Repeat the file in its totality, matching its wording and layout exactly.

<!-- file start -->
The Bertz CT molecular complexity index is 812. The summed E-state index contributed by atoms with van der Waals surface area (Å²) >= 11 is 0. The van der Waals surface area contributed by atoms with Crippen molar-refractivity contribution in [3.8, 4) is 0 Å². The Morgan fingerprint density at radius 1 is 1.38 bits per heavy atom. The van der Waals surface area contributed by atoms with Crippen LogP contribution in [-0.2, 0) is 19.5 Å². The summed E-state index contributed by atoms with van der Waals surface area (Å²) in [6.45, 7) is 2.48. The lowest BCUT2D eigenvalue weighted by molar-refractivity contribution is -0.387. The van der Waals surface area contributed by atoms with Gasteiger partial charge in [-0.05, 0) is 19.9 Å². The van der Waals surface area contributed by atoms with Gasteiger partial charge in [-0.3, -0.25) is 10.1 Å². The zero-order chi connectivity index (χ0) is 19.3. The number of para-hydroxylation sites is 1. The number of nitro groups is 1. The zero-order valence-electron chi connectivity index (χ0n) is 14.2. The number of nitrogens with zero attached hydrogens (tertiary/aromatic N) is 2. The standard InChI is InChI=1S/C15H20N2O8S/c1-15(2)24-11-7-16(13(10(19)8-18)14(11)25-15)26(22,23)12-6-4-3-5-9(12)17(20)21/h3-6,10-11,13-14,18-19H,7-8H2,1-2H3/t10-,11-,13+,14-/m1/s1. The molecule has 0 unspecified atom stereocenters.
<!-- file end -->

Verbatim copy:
The Bertz CT molecular complexity index is 812. The summed E-state index contributed by atoms with van der Waals surface area (Å²) >= 11 is 0. The van der Waals surface area contributed by atoms with Crippen molar-refractivity contribution in [3.8, 4) is 0 Å². The Morgan fingerprint density at radius 1 is 1.38 bits per heavy atom. The van der Waals surface area contributed by atoms with Crippen LogP contribution in [-0.2, 0) is 19.5 Å². The summed E-state index contributed by atoms with van der Waals surface area (Å²) in [6.45, 7) is 2.48. The lowest BCUT2D eigenvalue weighted by molar-refractivity contribution is -0.387. The van der Waals surface area contributed by atoms with Gasteiger partial charge in [-0.05, 0) is 19.9 Å². The van der Waals surface area contributed by atoms with Gasteiger partial charge in [-0.3, -0.25) is 10.1 Å². The zero-order chi connectivity index (χ0) is 19.3. The number of para-hydroxylation sites is 1. The number of nitro groups is 1. The zero-order valence-electron chi connectivity index (χ0n) is 14.2. The number of nitrogens with zero attached hydrogens (tertiary/aromatic N) is 2. The standard InChI is InChI=1S/C15H20N2O8S/c1-15(2)24-11-7-16(13(10(19)8-18)14(11)25-15)26(22,23)12-6-4-3-5-9(12)17(20)21/h3-6,10-11,13-14,18-19H,7-8H2,1-2H3/t10-,11-,13+,14-/m1/s1. The molecule has 0 unspecified atom stereocenters.